A little word about the expected execution context: The TrackMate GUI operates in steps, as you have noted. First the detection step generates spots, then they are filtered, then they are tracked, etc… Therefore, when I said earlier that the whole model is available for calculation, this is not entirely true. When using the GUI, spot numerical features are used to filter spots after they have been detected. So that this stage, there is no tracks yet. There is not even filtered spots. A spot feature cannot depend on these objects, and this is a built-in limitation of TrackMate. So be cautious on what your numerical feature depends.
The SpotAnalyzer interface is pretty naked:
public void process( final Iterable< Spot > spots );
The method receives an iterable over the spots which features are to be computed. This iterable is prepared elsewhere in TrackMate, containing the spots to be updated for a single time-point as expected. It is not necessarily all the spots in the time-point. The same method is used to update spot values after all the spots have been detected, tracked etc. Indeed, when you manually modify or create a spot, its features are automatically recomputed. When this happens the same method is called but the iterable contains only the spots that have been modified instead of the whole time-point.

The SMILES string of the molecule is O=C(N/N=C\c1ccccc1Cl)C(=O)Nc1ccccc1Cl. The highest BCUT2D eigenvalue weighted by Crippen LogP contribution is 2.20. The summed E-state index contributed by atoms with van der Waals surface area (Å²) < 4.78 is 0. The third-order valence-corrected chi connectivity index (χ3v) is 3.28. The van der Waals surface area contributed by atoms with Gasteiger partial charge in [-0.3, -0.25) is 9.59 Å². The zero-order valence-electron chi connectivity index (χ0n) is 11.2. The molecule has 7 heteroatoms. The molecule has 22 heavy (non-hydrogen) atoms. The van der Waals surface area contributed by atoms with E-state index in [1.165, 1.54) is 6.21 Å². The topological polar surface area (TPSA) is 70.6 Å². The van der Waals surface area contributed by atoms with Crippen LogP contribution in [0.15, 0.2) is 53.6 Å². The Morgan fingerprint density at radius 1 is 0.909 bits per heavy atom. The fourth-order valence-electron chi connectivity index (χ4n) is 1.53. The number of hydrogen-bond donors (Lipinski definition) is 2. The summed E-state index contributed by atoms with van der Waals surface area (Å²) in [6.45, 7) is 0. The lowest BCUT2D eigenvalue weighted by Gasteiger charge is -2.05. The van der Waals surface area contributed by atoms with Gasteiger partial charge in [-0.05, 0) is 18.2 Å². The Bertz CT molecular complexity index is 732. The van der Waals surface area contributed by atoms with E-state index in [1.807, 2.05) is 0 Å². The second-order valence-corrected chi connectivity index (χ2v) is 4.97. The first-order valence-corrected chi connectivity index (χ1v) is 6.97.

Since our feature value for one spot does not depend on any other spots, we can simplify our work further and derive our analyzer from a utility class that takes care of the multithreading part and only asks us to implement the feature computation logic for one spot. This utility class is the AbstractSpotFeatureAnalyzer. Thanks to it, body of the analyzer is very concise:
public class MeanStdIntensityRatioSpotAnalyzer< T extends RealType< T > > extends AbstractSpotFeatureAnalyzer< T >
public void process( final Spot spot )
// See below.
All the computation logic has to go in the
There is no need to have a method to return the results of the computation, for spot objects can store their own feature values, thanks to the
Spot.putFeature(feature, value) method.
Here is what the
process() method of the mean/std analyzer looks like:
public void process( final Spot spot )